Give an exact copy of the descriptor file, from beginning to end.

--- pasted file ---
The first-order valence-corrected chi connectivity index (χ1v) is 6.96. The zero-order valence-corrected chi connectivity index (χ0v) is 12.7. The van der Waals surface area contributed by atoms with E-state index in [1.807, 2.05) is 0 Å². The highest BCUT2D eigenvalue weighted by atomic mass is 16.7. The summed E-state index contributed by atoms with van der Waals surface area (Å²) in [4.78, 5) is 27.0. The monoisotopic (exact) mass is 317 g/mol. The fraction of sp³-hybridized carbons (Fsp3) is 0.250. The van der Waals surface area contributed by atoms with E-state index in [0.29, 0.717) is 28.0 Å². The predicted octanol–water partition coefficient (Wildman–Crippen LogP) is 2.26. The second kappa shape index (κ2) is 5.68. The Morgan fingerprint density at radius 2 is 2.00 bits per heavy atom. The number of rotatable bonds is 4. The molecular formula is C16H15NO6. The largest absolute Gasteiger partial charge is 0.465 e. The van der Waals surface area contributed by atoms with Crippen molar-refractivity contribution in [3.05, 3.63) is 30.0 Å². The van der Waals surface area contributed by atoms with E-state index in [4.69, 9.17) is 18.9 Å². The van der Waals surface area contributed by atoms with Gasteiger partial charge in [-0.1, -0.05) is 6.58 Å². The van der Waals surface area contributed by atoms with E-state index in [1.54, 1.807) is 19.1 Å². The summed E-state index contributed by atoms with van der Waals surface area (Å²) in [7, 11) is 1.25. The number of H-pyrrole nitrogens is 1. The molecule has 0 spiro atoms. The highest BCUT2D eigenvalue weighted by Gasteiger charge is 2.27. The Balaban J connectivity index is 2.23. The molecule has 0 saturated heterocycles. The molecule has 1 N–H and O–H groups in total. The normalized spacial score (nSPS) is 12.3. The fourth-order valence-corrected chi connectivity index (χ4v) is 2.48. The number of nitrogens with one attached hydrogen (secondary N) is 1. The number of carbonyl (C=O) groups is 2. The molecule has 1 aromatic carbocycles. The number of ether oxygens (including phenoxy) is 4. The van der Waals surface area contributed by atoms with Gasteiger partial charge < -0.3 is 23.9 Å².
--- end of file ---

The first-order valence-corrected chi connectivity index (χ1v) is 6.96. The zero-order valence-corrected chi connectivity index (χ0v) is 12.7. The van der Waals surface area contributed by atoms with E-state index in [1.807, 2.05) is 0 Å². The highest BCUT2D eigenvalue weighted by atomic mass is 16.7. The summed E-state index contributed by atoms with van der Waals surface area (Å²) in [4.78, 5) is 27.0. The monoisotopic (exact) mass is 317 g/mol. The fraction of sp³-hybridized carbons (Fsp3) is 0.250. The van der Waals surface area contributed by atoms with E-state index in [0.29, 0.717) is 28.0 Å². The predicted octanol–water partition coefficient (Wildman–Crippen LogP) is 2.26. The second kappa shape index (κ2) is 5.68. The Morgan fingerprint density at radius 2 is 2.00 bits per heavy atom. The number of rotatable bonds is 4. The molecular formula is C16H15NO6. The largest absolute Gasteiger partial charge is 0.465 e. The van der Waals surface area contributed by atoms with Crippen molar-refractivity contribution in [3.05, 3.63) is 30.0 Å². The van der Waals surface area contributed by atoms with E-state index in [4.69, 9.17) is 18.9 Å². The van der Waals surface area contributed by atoms with Gasteiger partial charge in [-0.1, -0.05) is 6.58 Å². The van der Waals surface area contributed by atoms with E-state index in [1.54, 1.807) is 19.1 Å². The summed E-state index contributed by atoms with van der Waals surface area (Å²) in [7, 11) is 1.25. The number of H-pyrrole nitrogens is 1. The molecule has 0 spiro atoms. The highest BCUT2D eigenvalue weighted by Gasteiger charge is 2.27. The Balaban J connectivity index is 2.23. The molecule has 0 saturated heterocycles. The molecule has 1 N–H and O–H groups in total. The normalized spacial score (nSPS) is 12.3. The fourth-order valence-corrected chi connectivity index (χ4v) is 2.48. The number of nitrogens with one attached hydrogen (secondary N) is 1. The number of carbonyl (C=O) groups is 2. The molecule has 1 aromatic carbocycles. The number of ether oxygens (including phenoxy) is 4. The van der Waals surface area contributed by atoms with Gasteiger partial charge < -0.3 is 23.9 Å².